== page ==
Oct 6, 2017
In the auto accident before the one for which the judge took away his license, my father credited his survival to his guardian angel, who warned him to stop before he went too far into the intersection. That may be true. But I have to admit that on last Monday morning, the memorial of the Guardian Angels, there was a Satanic irony. When I heard about the massacre in Las Vegas my first thought was “Where were their guardian angels?” That was a normal sort of human reaction.
If you look at the religious art depictions of Guardian Angels, they don’t look like they could protect you from anything. Guardian Angels definitely cannot protect us from the calculated malice of human beings. They did not stop the Holocaust. They did not stop ISIS, the death squads in El Salvador or Cambodia. They do their best to protect us from those things that harm our bodies before we are ready for God’s kingdom, but their real skill is in protecting our souls. But even then, they cannot cancel the bad choices of our free will. We are all free to do good or evil, to help or harm ourselves and others.
On the face of it, it would appear that we Americans have been trying very hard to make our Guardian Angels’ jobs much easier. We have OSHA to make our workplaces safer. We have the Underwriter’s Laboratory and the Consumer Product Safety Commission to keep our products safe; we have the Food and Drug Administration to keep our food, drugs, cosmetics and nutritional supplements safe. We are making cars now that drive themselves, removing accident-prone us from the decision-making processes. We are safe from just about everything, except ourselves.
The first I remember was at the University of Texas in 1966, when a former Marine sharpshooter went up to an observation deck and shot 47 people, killing 18. In 2007, a deranged student at Virginia Tech shot and killed 32 people, wounding 17 others. In 2012, a troubled young man killed 18 people and shot 58 others watching a Batman movie at a Colorado theater. Later that year, another troubled young man killed 26 children and teachers in a Connecticut grade school. In 2016, whether motivated by ISIS or mental illness, another sick soul killed 49 and wounded 58 others in a gay nightclub in Orlando. Those are just the big numbers. Eight people were shot dead last month in Plano, Texas, when an ex-husband burst into his ex-wife’s home and opened fire on those watching a football game. There are workplace shootings all the time, and we all know where the term “going postal” comes from. Not at the mall, not at work, not at school, not on the streets, not at home; the killers are not gangsters, not drug dealers, not hardened criminals. We are not safe from our fellow citizens, coworkers and classmates. We read headlines about violence in Syria and around the world. The rest of the world reads headlines about violence here and sees little difference.
We look for reasons to make sense of these horrific tragedies. As of yet, there is no known motive for what Stephen Paddock did in Las Vegas. His brother said all he was interested in was gambling. He had no interest in politics. Still, televangelist Pat Roberston blamed the shooting on profound disrespect for Donald Trump. That’s unlikely, but it does point to a problem we have.
Too many people make Donald Trump out to be either the new Savior or an incarnation of Satan. That’s a problem because it draws all of our attention from the real problems in our society and our working together toward solutions for them.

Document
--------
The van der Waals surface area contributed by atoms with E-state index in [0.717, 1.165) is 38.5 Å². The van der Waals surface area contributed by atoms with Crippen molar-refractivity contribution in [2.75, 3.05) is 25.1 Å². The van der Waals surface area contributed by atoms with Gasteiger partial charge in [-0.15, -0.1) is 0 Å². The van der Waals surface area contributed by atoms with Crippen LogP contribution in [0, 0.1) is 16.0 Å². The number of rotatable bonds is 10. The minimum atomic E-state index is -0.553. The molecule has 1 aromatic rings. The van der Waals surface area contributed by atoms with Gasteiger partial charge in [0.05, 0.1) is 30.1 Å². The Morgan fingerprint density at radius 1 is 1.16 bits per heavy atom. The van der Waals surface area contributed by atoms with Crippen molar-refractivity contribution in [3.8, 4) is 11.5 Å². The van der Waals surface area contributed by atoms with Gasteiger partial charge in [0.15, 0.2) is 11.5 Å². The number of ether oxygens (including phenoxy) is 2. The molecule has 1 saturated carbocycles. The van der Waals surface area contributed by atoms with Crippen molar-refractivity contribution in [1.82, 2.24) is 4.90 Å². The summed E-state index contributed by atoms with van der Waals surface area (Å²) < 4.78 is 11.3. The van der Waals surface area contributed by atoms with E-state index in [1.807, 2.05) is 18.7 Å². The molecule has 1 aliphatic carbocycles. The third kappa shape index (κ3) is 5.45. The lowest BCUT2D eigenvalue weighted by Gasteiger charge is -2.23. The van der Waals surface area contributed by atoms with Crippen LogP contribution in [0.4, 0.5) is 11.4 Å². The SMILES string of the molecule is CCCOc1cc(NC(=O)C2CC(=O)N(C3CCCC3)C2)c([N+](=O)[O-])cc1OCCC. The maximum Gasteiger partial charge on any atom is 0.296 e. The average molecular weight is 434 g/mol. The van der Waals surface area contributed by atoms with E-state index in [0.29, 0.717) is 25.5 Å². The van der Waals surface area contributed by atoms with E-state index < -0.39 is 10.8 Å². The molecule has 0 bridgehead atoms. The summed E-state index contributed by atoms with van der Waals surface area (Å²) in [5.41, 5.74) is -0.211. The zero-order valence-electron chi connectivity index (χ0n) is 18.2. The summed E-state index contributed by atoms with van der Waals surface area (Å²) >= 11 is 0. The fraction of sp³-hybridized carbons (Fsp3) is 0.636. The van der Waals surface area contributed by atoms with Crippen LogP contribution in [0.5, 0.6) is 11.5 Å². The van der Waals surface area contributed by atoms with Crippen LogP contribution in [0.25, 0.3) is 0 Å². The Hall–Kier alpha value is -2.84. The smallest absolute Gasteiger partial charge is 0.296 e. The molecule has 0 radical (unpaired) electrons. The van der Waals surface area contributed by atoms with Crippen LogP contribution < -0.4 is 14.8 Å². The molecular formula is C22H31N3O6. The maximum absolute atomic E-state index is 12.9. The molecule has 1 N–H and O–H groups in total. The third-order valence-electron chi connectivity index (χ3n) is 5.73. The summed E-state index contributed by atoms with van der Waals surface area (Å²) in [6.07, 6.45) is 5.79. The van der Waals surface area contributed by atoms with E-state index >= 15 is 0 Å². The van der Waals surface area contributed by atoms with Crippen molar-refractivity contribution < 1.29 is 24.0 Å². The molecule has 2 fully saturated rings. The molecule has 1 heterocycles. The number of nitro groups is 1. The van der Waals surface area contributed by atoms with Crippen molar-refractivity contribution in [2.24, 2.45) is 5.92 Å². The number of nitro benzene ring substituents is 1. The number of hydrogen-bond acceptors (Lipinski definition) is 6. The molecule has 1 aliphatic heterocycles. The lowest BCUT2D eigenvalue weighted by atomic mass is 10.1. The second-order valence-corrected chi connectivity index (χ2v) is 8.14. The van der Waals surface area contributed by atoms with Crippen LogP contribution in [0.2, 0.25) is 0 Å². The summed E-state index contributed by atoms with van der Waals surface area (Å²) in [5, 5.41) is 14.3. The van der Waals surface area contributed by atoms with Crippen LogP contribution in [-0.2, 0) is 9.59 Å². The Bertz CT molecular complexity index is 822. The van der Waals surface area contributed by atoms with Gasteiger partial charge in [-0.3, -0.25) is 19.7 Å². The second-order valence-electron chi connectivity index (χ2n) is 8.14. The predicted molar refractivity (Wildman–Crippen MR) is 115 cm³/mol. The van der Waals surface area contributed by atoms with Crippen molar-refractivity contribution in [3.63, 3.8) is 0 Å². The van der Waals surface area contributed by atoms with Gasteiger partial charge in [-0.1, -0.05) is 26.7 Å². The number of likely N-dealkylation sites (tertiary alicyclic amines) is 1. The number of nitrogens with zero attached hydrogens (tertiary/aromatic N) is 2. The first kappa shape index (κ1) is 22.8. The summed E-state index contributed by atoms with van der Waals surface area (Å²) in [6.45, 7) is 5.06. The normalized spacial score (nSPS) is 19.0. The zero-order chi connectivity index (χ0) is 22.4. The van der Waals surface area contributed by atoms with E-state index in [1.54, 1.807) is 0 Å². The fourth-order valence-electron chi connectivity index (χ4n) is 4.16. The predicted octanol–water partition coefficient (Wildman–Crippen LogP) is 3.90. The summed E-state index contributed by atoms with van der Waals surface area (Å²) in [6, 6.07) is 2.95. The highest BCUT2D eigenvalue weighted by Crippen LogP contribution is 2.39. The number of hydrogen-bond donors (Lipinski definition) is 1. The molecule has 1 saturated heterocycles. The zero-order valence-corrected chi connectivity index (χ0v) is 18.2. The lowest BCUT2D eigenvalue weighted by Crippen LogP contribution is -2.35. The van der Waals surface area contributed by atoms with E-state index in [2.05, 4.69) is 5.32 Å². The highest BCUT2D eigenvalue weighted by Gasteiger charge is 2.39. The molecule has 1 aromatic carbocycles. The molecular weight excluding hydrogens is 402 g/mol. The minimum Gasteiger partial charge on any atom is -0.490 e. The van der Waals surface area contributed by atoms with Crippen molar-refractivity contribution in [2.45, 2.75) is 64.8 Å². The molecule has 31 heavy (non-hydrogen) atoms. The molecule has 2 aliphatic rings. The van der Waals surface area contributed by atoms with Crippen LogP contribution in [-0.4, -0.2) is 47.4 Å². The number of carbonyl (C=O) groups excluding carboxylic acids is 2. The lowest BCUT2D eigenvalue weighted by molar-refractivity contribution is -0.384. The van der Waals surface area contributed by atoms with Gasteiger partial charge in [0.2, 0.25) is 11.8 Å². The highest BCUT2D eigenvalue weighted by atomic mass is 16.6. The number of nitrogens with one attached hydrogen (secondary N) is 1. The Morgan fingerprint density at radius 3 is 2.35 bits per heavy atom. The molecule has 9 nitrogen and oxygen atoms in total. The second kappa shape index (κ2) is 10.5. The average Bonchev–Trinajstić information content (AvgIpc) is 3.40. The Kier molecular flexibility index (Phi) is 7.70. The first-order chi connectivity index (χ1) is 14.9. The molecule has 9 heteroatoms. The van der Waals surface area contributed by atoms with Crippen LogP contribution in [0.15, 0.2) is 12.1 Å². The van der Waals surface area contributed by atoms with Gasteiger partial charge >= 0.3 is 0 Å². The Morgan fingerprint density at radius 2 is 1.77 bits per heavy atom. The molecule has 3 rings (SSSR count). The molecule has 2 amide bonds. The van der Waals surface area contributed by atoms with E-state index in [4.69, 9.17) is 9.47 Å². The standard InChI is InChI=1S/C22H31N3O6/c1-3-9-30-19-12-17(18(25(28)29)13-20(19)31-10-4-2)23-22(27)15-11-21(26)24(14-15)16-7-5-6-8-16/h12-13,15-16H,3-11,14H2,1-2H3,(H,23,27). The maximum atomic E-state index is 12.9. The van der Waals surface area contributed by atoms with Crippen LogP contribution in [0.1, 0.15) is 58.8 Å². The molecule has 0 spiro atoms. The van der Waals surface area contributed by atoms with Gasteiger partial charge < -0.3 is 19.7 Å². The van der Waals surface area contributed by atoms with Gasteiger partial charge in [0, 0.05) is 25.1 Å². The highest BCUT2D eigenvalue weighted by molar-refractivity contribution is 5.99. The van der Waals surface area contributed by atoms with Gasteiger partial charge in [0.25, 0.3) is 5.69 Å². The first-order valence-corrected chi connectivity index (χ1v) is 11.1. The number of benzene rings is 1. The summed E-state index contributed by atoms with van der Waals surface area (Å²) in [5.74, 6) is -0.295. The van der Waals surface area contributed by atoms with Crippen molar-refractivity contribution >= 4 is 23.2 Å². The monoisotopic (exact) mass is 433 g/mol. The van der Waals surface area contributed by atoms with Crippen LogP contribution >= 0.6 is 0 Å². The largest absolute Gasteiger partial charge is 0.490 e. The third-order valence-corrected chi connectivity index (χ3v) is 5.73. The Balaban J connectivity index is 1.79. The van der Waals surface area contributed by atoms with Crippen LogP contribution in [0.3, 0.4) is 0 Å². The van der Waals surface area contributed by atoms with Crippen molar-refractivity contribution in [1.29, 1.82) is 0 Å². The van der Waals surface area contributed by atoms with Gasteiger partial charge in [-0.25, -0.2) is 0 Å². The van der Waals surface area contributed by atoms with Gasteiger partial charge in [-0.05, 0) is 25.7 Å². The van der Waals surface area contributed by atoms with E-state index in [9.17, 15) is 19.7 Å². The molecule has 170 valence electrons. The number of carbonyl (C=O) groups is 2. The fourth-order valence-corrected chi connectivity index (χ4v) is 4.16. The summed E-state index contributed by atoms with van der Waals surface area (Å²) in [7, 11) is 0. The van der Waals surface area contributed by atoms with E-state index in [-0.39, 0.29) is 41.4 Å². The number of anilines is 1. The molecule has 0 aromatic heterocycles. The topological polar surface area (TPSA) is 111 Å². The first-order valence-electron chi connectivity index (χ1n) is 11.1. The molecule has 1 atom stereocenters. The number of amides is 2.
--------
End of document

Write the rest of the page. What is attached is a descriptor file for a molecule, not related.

I saw a Facebook post by a 22-year-old I know that said, “In my short life, I’ve seen Virginia Tech, Orlando and now Las Vegas. What’s next?” A good question. Personally, I think stronger gun control is a good idea. But we have learned that Mr. Paddock had ammonium nitrate and other explosives stocked both at his home and in his car in Las Vegas. We saw what that can do at the Federal Building in Oklahoma City in 1995 where 168 were killed and 680 injured. Removing guns from our society may help limit the casualties but will not remove the violence and evil. Evil used to reside in people like Al Capone, Hitler, or Stalin or Pol Pot… almost cartoon characters like the devil in South Park. Now it is in people like clean-cut Timothy McVeigh, young Dylan Klebold at Columbine High, or boring loner Stephen Paddock in Las Vegas. We must recognize that evil, or at least the potential for great evil, is all around us and is in fact in us. What is next indeed?
High school students, college students, gays, movie fans, country music fans... what groups of victims describe us? What groups do we abhor? Pastor Martin Niemöller spoke of his experience in Germany, where Nazism grew out of the condition of social division and discontent:
First they came for the Socialists, and I did not speak out — Because I was not a Socialist.
Then they came for the Trade Unionists, and I did not speak out — Because I was not a Trade Unionist.
Then they came for the Jews, and I did not speak out — Because I was not a Jew.
Then they came for me — and there was no one left to speak for me.
We need to stop going at each other now. We need to stop watching TV and our self-selected news feeds and start talking to each other. We don’t so much need a strong leader as we need strength and courage in ourselves. Not only to speak out, but also to act. It doesn’t take strength or courage to shout, to shoot, to lash out, to put down, to close our ears and minds. We need the strength and courage to love, knowing that evil will surely oppose that. It takes strength to listen to others, to seriously consider alternatives to our opinions, to search for solutions rather than to impose simplistic answers. We need to be able to speak the truth to power, to choose what is better for someone else. We already have a Savior who did that for us and He showed the way. We just need to follow Him.